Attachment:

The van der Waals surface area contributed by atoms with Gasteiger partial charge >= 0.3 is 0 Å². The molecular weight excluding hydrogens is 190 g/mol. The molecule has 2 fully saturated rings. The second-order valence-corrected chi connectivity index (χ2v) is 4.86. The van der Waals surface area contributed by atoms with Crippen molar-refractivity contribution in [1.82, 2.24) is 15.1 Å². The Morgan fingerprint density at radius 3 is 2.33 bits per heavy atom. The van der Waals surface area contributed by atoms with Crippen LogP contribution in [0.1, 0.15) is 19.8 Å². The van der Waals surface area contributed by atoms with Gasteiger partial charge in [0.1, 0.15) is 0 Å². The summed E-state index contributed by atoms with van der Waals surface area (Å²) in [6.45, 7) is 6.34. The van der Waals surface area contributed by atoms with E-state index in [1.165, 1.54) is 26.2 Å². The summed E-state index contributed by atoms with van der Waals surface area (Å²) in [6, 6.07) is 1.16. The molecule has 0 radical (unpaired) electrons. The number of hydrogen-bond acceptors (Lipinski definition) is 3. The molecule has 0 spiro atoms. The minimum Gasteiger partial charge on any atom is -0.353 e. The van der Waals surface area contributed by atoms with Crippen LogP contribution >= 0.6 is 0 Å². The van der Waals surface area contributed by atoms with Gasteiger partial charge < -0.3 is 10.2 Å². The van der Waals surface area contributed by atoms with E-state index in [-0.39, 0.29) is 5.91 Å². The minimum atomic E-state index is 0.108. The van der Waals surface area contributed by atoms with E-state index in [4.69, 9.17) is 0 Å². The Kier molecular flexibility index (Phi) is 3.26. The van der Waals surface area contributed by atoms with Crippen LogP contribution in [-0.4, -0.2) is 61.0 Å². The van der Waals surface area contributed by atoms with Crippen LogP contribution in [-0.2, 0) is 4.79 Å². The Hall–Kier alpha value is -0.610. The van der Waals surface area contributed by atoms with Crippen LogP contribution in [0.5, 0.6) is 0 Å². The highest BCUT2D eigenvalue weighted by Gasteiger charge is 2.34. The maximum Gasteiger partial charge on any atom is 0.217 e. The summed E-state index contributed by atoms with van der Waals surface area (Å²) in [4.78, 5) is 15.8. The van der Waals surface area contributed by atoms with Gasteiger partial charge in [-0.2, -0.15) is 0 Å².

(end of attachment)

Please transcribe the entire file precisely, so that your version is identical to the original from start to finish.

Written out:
The van der Waals surface area contributed by atoms with Gasteiger partial charge >= 0.3 is 0 Å². The molecular weight excluding hydrogens is 190 g/mol. The molecule has 2 fully saturated rings. The second-order valence-corrected chi connectivity index (χ2v) is 4.86. The van der Waals surface area contributed by atoms with Crippen molar-refractivity contribution in [1.82, 2.24) is 15.1 Å². The Morgan fingerprint density at radius 3 is 2.33 bits per heavy atom. The van der Waals surface area contributed by atoms with Crippen LogP contribution in [0.1, 0.15) is 19.8 Å². The van der Waals surface area contributed by atoms with Gasteiger partial charge in [0.1, 0.15) is 0 Å². The summed E-state index contributed by atoms with van der Waals surface area (Å²) in [6.45, 7) is 6.34. The van der Waals surface area contributed by atoms with E-state index in [1.165, 1.54) is 26.2 Å². The summed E-state index contributed by atoms with van der Waals surface area (Å²) in [6, 6.07) is 1.16. The molecule has 0 radical (unpaired) electrons. The number of hydrogen-bond acceptors (Lipinski definition) is 3. The molecule has 0 spiro atoms. The minimum Gasteiger partial charge on any atom is -0.353 e. The van der Waals surface area contributed by atoms with Crippen LogP contribution >= 0.6 is 0 Å². The van der Waals surface area contributed by atoms with Gasteiger partial charge < -0.3 is 10.2 Å². The van der Waals surface area contributed by atoms with E-state index in [-0.39, 0.29) is 5.91 Å². The minimum atomic E-state index is 0.108. The van der Waals surface area contributed by atoms with E-state index in [4.69, 9.17) is 0 Å². The Kier molecular flexibility index (Phi) is 3.26. The van der Waals surface area contributed by atoms with Crippen LogP contribution in [-0.4, -0.2) is 61.0 Å². The van der Waals surface area contributed by atoms with Crippen LogP contribution in [-0.2, 0) is 4.79 Å². The Hall–Kier alpha value is -0.610. The van der Waals surface area contributed by atoms with Crippen LogP contribution in [0.5, 0.6) is 0 Å². The highest BCUT2D eigenvalue weighted by Gasteiger charge is 2.34. The maximum Gasteiger partial charge on any atom is 0.217 e. The summed E-state index contributed by atoms with van der Waals surface area (Å²) in [4.78, 5) is 15.8. The van der Waals surface area contributed by atoms with Gasteiger partial charge in [-0.2, -0.15) is 0 Å².